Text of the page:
Mass Transit Hysteria
There are just two problems with mass transit. Nobody uses it, and it costs like hell.

Death to Cats!
Well, the inconvenient truth is that cats kill more American birds, particularly songbirds, than DDT and pesticides ever did.

Wisconsin is considering allowing residents to shoot feral cats in part because a respected study found that felines kill between 7.8 million and 217 million birds in Wisconsin alone. Data from a Michigan study suggest that some 75 million birds are killed there just in the summer alone.

Estimates for how many birds cats kill in the United States vary almost as widely. The lowest estimates are around 100 million and go up to the 2.5 billion, though the consensus seems to hover around half a billion. What this leaves out, of course, is that many vulnerable bird species are particularly threatened by cats (and, alas, sometimes dogs as well), a non-native predator that often kills small animals for the fun of it.

NARAL Haiku Contest
Yeah, NARAL is having a haiku contest. Jack Fowler has some hilarious entries on The Corner.

Being Irish...
Being Irish can be rough.

Link via The Corner.

Tuesday, March 15, 2005


Dyngus Day
Apparently, there are Polish customs relating to the Monday after Easter. Interesting read.

I'll have my bucket ready....

Stromata Blog: Bankruptcy in the Blogosphere
Excellent response to criticisms of the bankruptcy bill.

Link via The Corner.

Stromata Blog: Bankruptcy in the Blogosphere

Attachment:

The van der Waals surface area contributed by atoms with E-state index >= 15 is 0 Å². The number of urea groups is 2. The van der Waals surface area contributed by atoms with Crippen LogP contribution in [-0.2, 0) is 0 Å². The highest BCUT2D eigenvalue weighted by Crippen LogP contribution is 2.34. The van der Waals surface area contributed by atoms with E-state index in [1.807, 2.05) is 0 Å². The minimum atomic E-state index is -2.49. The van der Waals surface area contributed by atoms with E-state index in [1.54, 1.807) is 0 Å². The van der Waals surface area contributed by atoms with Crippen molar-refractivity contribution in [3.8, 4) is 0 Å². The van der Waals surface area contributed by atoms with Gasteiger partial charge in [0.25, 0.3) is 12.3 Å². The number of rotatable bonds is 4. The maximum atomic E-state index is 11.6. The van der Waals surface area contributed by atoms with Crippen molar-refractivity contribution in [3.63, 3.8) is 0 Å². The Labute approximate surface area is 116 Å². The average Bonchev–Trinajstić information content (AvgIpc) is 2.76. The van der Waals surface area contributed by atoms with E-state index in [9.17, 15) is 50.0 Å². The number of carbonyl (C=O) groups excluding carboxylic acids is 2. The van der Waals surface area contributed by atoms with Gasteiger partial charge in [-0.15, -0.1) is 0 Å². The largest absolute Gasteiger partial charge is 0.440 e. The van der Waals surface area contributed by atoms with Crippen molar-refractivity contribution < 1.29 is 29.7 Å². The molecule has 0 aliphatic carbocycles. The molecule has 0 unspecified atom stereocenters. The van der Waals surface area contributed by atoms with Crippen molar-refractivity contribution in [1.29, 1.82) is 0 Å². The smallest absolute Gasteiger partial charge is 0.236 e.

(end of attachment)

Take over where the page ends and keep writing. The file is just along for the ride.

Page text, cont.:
Excellent response to criticisms of the bankruptcy bill.

Link via The Corner.

How Social Security reform can bring about a Republican realignment
The president's real prize would be a significant realignment in party politics. It has been no secret that Mr. Bush and Karl Rove have their sights set on a political realignment not experienced since FDR built a coalition of urban ethnics, liberal ideologues and Southern conservatives under the Democrats' big tent. Like the New Deal, the president's "ownership society" is a compelling new vision and veritable redefinition of a society less dependent on government largess, of a middle class more independent and more capable of securing financial security on its own.

Thomas Sowell: Cynicism exposed
Anyone who does not understand the utter cynicism of politics does not understand politics.

Irish High Holy Day is Coming
As the "Irish High Holy Day" (that St. Patrick's Day to you non-Irish lot) draws near...let us take some time to reflect:

Being Irish means...

* you will never play professional basketball
* you swear very well
* at least one of your cousins holds political office
* you think you sing very well
* you have no idea how to make a long story short
* you are very good at playing a lot of very bad golf
* there isn't a huge difference between losing your temper and killing someone
* much of your food is boiled